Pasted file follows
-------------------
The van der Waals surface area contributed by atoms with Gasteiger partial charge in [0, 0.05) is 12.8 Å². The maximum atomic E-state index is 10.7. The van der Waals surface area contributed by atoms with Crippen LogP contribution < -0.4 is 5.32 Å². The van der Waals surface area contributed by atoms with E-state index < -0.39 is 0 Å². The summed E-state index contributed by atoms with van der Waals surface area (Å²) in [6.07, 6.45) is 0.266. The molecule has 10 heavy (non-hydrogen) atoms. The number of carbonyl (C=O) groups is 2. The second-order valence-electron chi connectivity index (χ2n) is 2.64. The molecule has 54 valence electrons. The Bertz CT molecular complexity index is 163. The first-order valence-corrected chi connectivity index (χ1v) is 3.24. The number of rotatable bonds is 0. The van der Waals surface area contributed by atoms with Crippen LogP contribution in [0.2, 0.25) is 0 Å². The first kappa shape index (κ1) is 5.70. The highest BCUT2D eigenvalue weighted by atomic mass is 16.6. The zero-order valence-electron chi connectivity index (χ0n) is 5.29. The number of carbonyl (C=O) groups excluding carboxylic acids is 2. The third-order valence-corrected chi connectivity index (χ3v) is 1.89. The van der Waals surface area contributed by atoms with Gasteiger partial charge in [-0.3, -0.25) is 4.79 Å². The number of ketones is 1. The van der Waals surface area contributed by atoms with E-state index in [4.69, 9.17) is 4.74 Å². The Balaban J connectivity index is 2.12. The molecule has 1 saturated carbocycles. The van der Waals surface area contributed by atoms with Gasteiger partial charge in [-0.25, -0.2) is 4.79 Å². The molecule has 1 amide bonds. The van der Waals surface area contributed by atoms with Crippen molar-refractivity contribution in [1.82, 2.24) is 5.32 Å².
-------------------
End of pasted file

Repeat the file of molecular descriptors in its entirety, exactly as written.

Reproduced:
The van der Waals surface area contributed by atoms with Gasteiger partial charge in [0, 0.05) is 12.8 Å². The maximum atomic E-state index is 10.7. The van der Waals surface area contributed by atoms with Crippen LogP contribution < -0.4 is 5.32 Å². The van der Waals surface area contributed by atoms with E-state index < -0.39 is 0 Å². The summed E-state index contributed by atoms with van der Waals surface area (Å²) in [6.07, 6.45) is 0.266. The molecule has 10 heavy (non-hydrogen) atoms. The number of carbonyl (C=O) groups is 2. The second-order valence-electron chi connectivity index (χ2n) is 2.64. The molecule has 54 valence electrons. The Bertz CT molecular complexity index is 163. The first-order valence-corrected chi connectivity index (χ1v) is 3.24. The number of rotatable bonds is 0. The van der Waals surface area contributed by atoms with Crippen LogP contribution in [0.2, 0.25) is 0 Å². The first kappa shape index (κ1) is 5.70. The highest BCUT2D eigenvalue weighted by atomic mass is 16.6. The zero-order valence-electron chi connectivity index (χ0n) is 5.29. The number of carbonyl (C=O) groups excluding carboxylic acids is 2. The third-order valence-corrected chi connectivity index (χ3v) is 1.89. The van der Waals surface area contributed by atoms with Gasteiger partial charge in [-0.3, -0.25) is 4.79 Å². The number of ketones is 1. The van der Waals surface area contributed by atoms with E-state index in [4.69, 9.17) is 4.74 Å². The Balaban J connectivity index is 2.12. The molecule has 1 saturated carbocycles. The van der Waals surface area contributed by atoms with Gasteiger partial charge in [-0.25, -0.2) is 4.79 Å². The molecule has 1 amide bonds. The van der Waals surface area contributed by atoms with Crippen molar-refractivity contribution in [1.82, 2.24) is 5.32 Å².